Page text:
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Jackson High School science teacher earns national award

Jackson High School science teacher Lauren Dandridge earned the Maitland P. Simmons Memorial Award for New Teachers. Photo credit: Everett Public Schools.

By Mary Waggoner, Everett Public Schools Director of Communications.

New Jackson High School science teacher Lauren Dandridge was recognized by the National Science Teachers Association the first week of April 2014.

Dandridge, a science teacher at Henry M. Jackson High School, earned the Maitland P. Simmons Memorial Award for New Teachers. The award, for up to 25 teachers across the nation, covers the costs for teachers of elementary, middle and high school K-12 in their first five years of teaching to attend the annual national conference.

Dandridge received her award at a special banquet and ceremony at National Science Teachers Association’s (NSTA) 62nd National Conference on Science Education in Boston, Massachusetts. As an award recipient, she has been mentored, tracked and received support and meaningful opportunities for connections with NSTA and its programs on behalf of science learning.

NSTA is the largest professional organization in the world promoting excellence and innovation in science teaching and learning.

NSTA President Bill Badders, describes the purpose of the Teacher Awards program as recognizing extraordinary K-12 teachers, professors, principals, and science educators for their outstanding achievements in science education.

“We’re proud to honor these amazing teachers and science education professionals who are not only making a significant mark on the profession, but also inspiring the next generation of informed citizens, scientists, engineers, mathematicians, and innovators,” Badders commented.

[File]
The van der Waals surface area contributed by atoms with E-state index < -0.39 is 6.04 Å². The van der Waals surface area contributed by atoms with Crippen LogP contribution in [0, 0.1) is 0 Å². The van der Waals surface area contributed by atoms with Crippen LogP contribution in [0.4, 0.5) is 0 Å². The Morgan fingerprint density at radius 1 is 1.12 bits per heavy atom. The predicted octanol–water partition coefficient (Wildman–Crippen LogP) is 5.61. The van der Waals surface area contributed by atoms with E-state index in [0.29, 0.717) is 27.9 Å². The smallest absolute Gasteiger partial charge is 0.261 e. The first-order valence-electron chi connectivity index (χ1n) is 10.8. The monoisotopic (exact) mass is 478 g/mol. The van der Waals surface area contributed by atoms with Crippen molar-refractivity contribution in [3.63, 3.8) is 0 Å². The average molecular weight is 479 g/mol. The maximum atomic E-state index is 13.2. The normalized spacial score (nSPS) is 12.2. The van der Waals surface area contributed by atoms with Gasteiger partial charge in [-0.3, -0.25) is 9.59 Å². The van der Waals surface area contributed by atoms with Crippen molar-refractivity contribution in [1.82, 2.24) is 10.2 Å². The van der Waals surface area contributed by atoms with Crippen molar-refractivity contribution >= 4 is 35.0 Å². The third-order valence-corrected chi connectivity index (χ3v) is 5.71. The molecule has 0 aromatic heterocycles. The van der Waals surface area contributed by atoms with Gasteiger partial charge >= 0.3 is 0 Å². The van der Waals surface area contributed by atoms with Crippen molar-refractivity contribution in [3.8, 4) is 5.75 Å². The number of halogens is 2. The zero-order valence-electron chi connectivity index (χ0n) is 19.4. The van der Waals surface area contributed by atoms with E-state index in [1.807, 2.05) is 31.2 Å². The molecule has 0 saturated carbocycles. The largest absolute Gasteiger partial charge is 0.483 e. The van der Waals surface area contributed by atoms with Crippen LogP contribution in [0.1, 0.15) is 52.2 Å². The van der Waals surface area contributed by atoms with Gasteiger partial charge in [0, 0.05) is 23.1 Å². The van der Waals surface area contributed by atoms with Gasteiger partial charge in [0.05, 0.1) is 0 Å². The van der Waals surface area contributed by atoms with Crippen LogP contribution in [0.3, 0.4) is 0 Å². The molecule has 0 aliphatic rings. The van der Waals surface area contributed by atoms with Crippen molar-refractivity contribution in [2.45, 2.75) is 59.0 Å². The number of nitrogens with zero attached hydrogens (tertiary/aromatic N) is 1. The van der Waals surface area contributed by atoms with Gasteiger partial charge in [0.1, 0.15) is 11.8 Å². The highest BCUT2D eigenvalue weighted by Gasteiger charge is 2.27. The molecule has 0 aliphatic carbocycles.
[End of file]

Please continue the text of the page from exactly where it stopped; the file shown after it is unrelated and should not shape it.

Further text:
“Through their passion, patience, and dedication, and by instilling a sense of wonder about science, they are helping to build a more promising future for all students.”

“We congratulate Ms. Dandridge for her lifelong commitment to science education and for her innovative and creative approach to teaching our students science.”

NSTA encourages science educators to apply for its 2015 Teacher Awards. Applications and information are online.

About NSTA

The Arlington, VA-based National Science Teachers Association is the largest professional organization in the world promoting excellence and innovation in science teaching and learning for all. NSTA's current membership includes approximately 55,000 science teachers, science supervisors, administrators, scientists, business and industry representatives, and others involved in science education.

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